Benefits of a Forgiveness Lifestyle: Especially During the Holidays

“I used to be angry for several days, but now I can usually calm down in about ten minutes.” These are words from one of the forgiveness heroes I interviewed who lives a forgiveness lifestyle. She’s human, so of course she will get angry at times. But she’s learned the art of controlling her anger, so her anger doesn’t control her.

The holidays can be wonderful. Lights, decorations, beautiful music, delicious food, social gatherings, and family time can brighten our lives. But the holidays can also be stressful, and we may find ourselves experiencing more angst than joy, especially if we have high expectations and want things to be perfect. Even a little perfection is tough for me to manage. That’s why I strive to live a forgiveness lifestyle, especially during the holidays.

It’s natural to desire perfection, but unrealistic to expect it. No one gets through life without pain and disappointment of some kind or another. Forgiveness may get us through tough times even better than drugs.

All major religions advocate forgiveness and so do health care professionals. The Mayo Clinic has guidance on forgiveness under its healthy lifestyle section. It advocates letting go of grudges and bitterness so you can have:

  • Healthier relationships
  • Improved mental health
  • Less anxiety, stress and hostility
  • Lower blood pressure
  • Fewer symptoms of depression
  • A stronger immune system
  • Improved heart health
  • Improved self-esteem

Sound good? Sure, but how do you actually live a healthy forgiveness lifestyle?

First, you decide you want to be a forgiving person.  Not everyone does. I have met people who seem to thrive on conflict and grudges. They appear to take immense satisfaction from judging and casting aspersions on those who don’t think or act like them. Some of us may be working on how to forgive those very people.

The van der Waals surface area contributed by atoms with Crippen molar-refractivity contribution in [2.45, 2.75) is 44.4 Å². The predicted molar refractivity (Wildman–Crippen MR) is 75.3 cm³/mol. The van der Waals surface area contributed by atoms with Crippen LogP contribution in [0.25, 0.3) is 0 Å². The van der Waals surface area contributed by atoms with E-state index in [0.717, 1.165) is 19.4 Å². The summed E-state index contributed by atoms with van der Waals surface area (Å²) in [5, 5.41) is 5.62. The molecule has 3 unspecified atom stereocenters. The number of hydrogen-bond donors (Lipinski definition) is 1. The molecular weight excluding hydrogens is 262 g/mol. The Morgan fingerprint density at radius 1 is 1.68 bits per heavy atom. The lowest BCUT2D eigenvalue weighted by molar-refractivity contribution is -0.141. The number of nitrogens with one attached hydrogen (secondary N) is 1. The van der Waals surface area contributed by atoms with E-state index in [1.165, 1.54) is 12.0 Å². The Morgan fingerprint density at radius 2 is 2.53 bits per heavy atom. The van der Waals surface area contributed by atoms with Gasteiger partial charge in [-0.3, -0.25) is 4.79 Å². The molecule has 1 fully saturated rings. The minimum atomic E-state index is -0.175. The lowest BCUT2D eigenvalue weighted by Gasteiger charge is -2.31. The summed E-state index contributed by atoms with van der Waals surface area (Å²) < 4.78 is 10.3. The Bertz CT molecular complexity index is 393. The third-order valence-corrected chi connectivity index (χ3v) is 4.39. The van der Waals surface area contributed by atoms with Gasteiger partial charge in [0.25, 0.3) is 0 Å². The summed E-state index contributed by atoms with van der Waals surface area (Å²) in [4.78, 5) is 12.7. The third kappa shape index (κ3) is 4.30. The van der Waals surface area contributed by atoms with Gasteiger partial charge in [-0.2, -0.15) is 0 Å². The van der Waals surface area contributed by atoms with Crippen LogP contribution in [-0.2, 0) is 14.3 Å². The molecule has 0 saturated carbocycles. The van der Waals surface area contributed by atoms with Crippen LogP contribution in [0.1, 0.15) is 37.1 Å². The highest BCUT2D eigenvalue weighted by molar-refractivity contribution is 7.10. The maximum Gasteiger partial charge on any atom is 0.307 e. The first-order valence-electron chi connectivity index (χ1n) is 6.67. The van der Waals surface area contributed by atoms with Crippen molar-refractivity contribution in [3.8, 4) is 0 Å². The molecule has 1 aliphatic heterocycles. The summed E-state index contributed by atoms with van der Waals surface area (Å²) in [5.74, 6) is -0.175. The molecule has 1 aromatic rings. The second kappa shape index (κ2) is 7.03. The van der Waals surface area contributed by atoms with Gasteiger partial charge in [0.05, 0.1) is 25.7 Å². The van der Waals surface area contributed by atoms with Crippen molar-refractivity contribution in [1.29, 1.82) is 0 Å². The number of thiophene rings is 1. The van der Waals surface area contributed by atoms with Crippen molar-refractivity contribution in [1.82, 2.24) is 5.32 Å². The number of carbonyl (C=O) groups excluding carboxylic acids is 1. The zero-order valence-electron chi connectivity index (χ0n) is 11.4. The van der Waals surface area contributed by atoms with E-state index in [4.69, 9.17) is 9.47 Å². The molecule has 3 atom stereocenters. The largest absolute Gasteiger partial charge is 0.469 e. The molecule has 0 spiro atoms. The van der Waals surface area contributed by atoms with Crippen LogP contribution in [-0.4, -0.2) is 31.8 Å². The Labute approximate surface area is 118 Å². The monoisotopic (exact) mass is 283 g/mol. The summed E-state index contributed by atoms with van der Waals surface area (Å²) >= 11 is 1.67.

I, however, don’t like feeling bitter and resentful. I seem to have a low tolerance for unhappiness and am motivated to find ways to release negative emotions that haunt and hurt me. So I’ve learned the art of forgiveness.

Genuine forgiveness does a splendid job of calming us and facilitating serenity. We learn to accept the things we cannot change so we can move forward with courage, compassion, and creativity. Once we’ve experienced liberating, heart-felt forgiveness, we become motivated to apply our skills to all areas of our life. We are transformed.

Genuine forgiveness comes from the heart, but we must also use our head. The process of forgiving requires us to activate our rational brain. We become aware of survival instincts that shout at us to focus on negative information and define justice as revenge. This recognition allows us to quiet harmful messages and upshift to our cerebral cortex, the area where much of our information processing resides. We can then respond instead of react, reflect and seek understanding of whatever is bothering us.  We can decide whether our thoughts and behaviors are healthy or harmful. Our rational brain determines whether we will work on letting go of bitterness and resentment so we can experience the benefits of a forgiveness lifestyle.